I think a lot of athletes nowadays are afraid to fail.
This is one of the reasons why they often use the excuse of "I just want to have fun" to justify their lack of focusing, their races where they "had a bad day" and their multi-distance/multi-disciplinary plans: "I want to race an Ironman, a SUP race, a tough mudder, a 6hr endurance MTB and win the National Road bike and time trial races this year".
Having fun is paramount and trying out different sports and distances is definitely a lot of fun. However, a lot of these athletes that "just want to have fun" are highly competitive. Despite being highly competitive though, they fail to undertake the risk of focusing on one sport and one discipline because deep inside them, they do not want to commit, they do not want to put the real work in and they are afraid to fail.
Don't get me wrong. Focusing on one goal does not necessarily prohibit you from trying other sports. What I am talking about here is one goal that should focus on performance. For example, one may focus on an Ironman distance triathlon and find out that they need to improve their running. Marathon running, trail running, endurance adventure racing etc. may be an excellent off-season focus for them. Others may need to improve their swimming. Endurance open water races, paddle-board workouts or even rowing could be a great off-season training to serve that purpose. Another athlete may want to try ultra-running. Incorporating long hikes or long endurance cycling rides and other low-impact long-hour activities may aid their preparations.
During these 3 years, every year presented its own challenge: in training, in my personal and professional life or in racing itself. Despite all adversities, I never gave up on my goal.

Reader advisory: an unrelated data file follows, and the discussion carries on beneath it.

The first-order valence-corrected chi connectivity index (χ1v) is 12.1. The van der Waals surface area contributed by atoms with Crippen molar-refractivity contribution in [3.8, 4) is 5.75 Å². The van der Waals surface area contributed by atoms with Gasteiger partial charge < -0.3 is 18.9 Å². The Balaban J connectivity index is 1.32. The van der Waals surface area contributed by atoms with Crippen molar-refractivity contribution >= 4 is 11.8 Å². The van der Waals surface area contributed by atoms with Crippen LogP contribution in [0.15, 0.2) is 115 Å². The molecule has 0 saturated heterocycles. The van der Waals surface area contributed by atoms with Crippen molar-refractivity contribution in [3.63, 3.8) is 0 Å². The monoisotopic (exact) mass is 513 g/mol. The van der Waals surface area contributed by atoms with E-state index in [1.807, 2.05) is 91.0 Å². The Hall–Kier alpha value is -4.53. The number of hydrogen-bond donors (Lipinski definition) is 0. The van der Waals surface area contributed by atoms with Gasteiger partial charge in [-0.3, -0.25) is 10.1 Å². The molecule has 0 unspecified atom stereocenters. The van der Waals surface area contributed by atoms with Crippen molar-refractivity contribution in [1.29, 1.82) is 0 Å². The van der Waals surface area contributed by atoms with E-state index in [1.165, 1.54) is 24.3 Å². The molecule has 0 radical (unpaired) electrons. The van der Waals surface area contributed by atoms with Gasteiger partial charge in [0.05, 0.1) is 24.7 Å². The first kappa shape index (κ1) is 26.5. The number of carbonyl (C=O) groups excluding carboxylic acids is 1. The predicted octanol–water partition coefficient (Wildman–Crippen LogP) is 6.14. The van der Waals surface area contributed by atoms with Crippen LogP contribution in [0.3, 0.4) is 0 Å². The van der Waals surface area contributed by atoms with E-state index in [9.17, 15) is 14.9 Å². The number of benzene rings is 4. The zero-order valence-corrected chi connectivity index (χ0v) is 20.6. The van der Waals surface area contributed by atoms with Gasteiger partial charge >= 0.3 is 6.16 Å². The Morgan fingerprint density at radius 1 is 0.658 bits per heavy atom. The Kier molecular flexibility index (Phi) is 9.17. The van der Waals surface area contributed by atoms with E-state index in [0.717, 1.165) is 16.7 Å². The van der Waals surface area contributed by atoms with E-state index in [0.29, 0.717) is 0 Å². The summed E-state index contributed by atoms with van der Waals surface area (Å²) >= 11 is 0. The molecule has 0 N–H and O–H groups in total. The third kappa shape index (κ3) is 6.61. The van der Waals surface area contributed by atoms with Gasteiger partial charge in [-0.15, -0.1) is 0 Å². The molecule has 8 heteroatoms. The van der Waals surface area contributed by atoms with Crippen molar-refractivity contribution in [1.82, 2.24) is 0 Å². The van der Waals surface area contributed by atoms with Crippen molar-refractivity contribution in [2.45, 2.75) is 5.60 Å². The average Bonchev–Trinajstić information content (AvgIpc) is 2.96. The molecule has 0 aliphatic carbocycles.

This year, I faced two big challenges: Around two and a half months before the big race, I went through a prolonged 5wk period of extreme fatigue (Epstein-Barr Virus) and my training took a big deep right when I should be piling miles and intensity. Then, I was able to resume training in the last 6 weeks but on race day, I got sick and battled with severe headaches on the bike and persistent diarrhea on the run (which went on for two more days after the race).
Despite all that, I am happy to say that I was faster than last year and ran a personal best of 2hrs 47min for the 30km run portion (in a triathlon race). Although the transition times this year were a lot slower than last year (each by nearly 4min, mainly due to the long run distances we were forced to cover), and although I failed to race less than 8hrs (which was my first goal), I was still able to succeed on my second goal, clock a better time than last year and finish in the top20.
Times over the past three years:
- 9hrs 49min 12sec (2016)
- 8hrs 16min 33sec (2017)
- 8hrs 08min 47sec (2018)
And the journey continues ... I am not the fastest out there, more like the middle of the pack at the World Championships level, but I am not afraid to get after my goal, work hard for it, get faster every year and enjoy competing with some really fast women.
Don't be afraid to set a goal and go after it. You may face difficulties, injuries, sicknesses, bad luck at the race or other adversities but at the end nothing beats the feeling of coming out strong and succeeding your goal!
Stay strong! See you out there!